The original work described in this post was done in collaboration with Audrey Bennett and Ron Eglash and funded by the National Science Foundation’s GK-12 grant-funded Triple Helix Program. You can read all of the dispatches from Ghana on the3Helix fellows’ blog.
Alternate universes can be a lot of fun. We can make Superman land in the USSR, put goatees on normally clean-shaven cast members, and revisit moments in history and play the “what if” game. It is the stuff of science fiction and fantasy. But there is much more to be said about the various parallel universes that might exist. At least, that’s what a lot of social theory has us believe.
At the end of the 20th century social scientists released dozens of books and articles with the words “social construction” in the title. Social constructionism became a very useful tool for the post-modern author who wanted to deconstruct such difficult topics as organic chemistry or high-energy physics. Their premises were rather straightforward and were unceremoniously summarized and simplified by Ian Hacking in his book “The Social Construction of What?” (2000). Hacking writes:
“Social Constructionists about X hold that:
 X need not have existed, or need not be at all as it is. X, or X as it is present, is not determined by the nature of things; it is not inevitable. (P.33).”
Hacking, as a philosopher of science, was concerned about the liberal use of the term “social construction” and wanted to know what exactly it was that we were all so busy “constructing.” Why would we talk about the social construction of institutions when, as any Sociology 101 class would teach us, institutions are social entities that cannot be explained without their social components. You might as well talk about the brick construction of brick homes. The more interesting moments of social constructionism (according to Hacking, and I agree) are those things that are not recognized as such. Such social construction theses have changed the world. One of the most notable and well-known theses is from Simone de Beauvoir’s The Second Sex, in which she proclaims, “One is not born, but rather becomes a woman.” In this brief sentence, she rejects the assumption that when one’s biology (sex) determines their role in society (gender). It was a simple distinction that was crucial in the launching of the feminist movement.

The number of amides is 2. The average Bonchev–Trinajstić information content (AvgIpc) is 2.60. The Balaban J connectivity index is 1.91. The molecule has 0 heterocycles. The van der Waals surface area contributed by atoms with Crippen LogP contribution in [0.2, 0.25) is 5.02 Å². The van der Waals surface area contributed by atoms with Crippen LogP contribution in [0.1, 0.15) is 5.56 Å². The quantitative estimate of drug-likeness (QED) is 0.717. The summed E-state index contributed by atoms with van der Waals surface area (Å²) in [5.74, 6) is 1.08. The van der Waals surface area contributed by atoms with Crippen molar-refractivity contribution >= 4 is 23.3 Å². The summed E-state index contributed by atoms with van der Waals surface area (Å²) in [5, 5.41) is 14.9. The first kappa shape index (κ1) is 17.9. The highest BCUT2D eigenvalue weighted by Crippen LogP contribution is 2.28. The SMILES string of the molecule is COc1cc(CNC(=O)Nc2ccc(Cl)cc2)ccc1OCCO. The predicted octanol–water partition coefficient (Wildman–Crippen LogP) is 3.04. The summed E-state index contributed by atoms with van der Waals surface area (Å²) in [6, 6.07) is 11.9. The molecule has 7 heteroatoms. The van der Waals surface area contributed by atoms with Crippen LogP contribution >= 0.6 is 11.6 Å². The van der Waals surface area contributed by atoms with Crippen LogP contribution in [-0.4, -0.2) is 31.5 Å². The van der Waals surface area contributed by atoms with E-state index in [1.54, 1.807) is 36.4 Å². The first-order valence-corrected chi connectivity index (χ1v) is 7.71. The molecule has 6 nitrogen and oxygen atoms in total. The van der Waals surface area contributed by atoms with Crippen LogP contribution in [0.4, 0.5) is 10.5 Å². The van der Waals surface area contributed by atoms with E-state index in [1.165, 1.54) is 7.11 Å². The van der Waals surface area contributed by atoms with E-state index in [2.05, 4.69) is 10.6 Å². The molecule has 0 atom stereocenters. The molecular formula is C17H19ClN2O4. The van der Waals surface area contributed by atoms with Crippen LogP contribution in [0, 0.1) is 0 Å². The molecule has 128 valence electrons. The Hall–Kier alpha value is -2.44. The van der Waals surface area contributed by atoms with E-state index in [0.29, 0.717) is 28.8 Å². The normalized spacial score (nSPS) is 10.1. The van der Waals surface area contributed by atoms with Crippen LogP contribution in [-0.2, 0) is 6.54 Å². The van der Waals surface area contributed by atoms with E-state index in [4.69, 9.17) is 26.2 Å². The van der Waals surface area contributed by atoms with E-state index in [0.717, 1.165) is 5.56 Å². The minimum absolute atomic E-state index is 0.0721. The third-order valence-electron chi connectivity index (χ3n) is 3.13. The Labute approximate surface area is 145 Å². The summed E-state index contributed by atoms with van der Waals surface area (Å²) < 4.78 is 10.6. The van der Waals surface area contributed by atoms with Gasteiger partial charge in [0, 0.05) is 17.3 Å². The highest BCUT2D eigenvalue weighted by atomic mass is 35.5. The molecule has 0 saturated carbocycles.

In the late seventies sociologists, historians, and anthropologists began studying such “unsocial” topics as laboratories and scientists. These authors, by the late 80s, had formed a well-defined school of thought titled “Social Construction of Technology” or SCOT. Everything from the stove, to the bicycle, to the interstate highway system were shown to be just one of countless other possible technical arrangements.
Social entitles such as Victorian family structures, notions of masculinity and femininity, and class distinctions were crucial in the creation of present-day ovens, bicycles, and highways (respectively). All of them show a way things could have been, but are not. Their current forms are not, as Hacking would say, inevitable. It is my contention however, that we need not limit this perspective to historical accounts of invention and innovation. There are alternate innovation timelines happening all around us, especially in developing nations.